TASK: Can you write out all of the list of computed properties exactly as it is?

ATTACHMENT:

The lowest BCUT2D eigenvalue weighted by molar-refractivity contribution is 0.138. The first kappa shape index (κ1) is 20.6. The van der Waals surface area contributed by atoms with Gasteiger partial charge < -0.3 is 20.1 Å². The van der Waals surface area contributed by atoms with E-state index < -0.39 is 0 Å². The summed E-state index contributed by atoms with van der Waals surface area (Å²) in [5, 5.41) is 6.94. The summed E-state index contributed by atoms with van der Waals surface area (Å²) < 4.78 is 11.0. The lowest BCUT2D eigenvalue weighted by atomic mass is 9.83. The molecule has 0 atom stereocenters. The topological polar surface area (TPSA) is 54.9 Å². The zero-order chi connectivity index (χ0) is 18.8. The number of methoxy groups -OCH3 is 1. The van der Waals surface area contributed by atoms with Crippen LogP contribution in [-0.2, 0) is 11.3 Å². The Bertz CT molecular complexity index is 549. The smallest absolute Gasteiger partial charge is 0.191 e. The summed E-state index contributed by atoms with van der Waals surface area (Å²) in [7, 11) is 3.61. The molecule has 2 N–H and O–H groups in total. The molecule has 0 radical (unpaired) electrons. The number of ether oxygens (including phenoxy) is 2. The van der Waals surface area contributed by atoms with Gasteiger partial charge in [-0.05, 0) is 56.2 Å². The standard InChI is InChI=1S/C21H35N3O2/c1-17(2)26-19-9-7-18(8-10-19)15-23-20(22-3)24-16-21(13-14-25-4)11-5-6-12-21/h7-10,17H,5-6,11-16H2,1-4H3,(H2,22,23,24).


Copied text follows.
The lowest BCUT2D eigenvalue weighted by molar-refractivity contribution is 0.138. The first kappa shape index (κ1) is 20.6. The van der Waals surface area contributed by atoms with Gasteiger partial charge < -0.3 is 20.1 Å². The van der Waals surface area contributed by atoms with E-state index < -0.39 is 0 Å². The summed E-state index contributed by atoms with van der Waals surface area (Å²) in [5, 5.41) is 6.94. The summed E-state index contributed by atoms with van der Waals surface area (Å²) < 4.78 is 11.0. The lowest BCUT2D eigenvalue weighted by atomic mass is 9.83. The molecule has 0 atom stereocenters. The topological polar surface area (TPSA) is 54.9 Å². The zero-order chi connectivity index (χ0) is 18.8. The number of methoxy groups -OCH3 is 1. The van der Waals surface area contributed by atoms with Crippen LogP contribution in [-0.2, 0) is 11.3 Å². The Bertz CT molecular complexity index is 549. The smallest absolute Gasteiger partial charge is 0.191 e. The summed E-state index contributed by atoms with van der Waals surface area (Å²) in [7, 11) is 3.61. The molecule has 2 N–H and O–H groups in total. The molecule has 0 radical (unpaired) electrons. The number of ether oxygens (including phenoxy) is 2. The van der Waals surface area contributed by atoms with Gasteiger partial charge in [-0.05, 0) is 56.2 Å². The standard InChI is InChI=1S/C21H35N3O2/c1-17(2)26-19-9-7-18(8-10-19)15-23-20(22-3)24-16-21(13-14-25-4)11-5-6-12-21/h7-10,17H,5-6,11-16H2,1-4H3,(H2,22,23,24).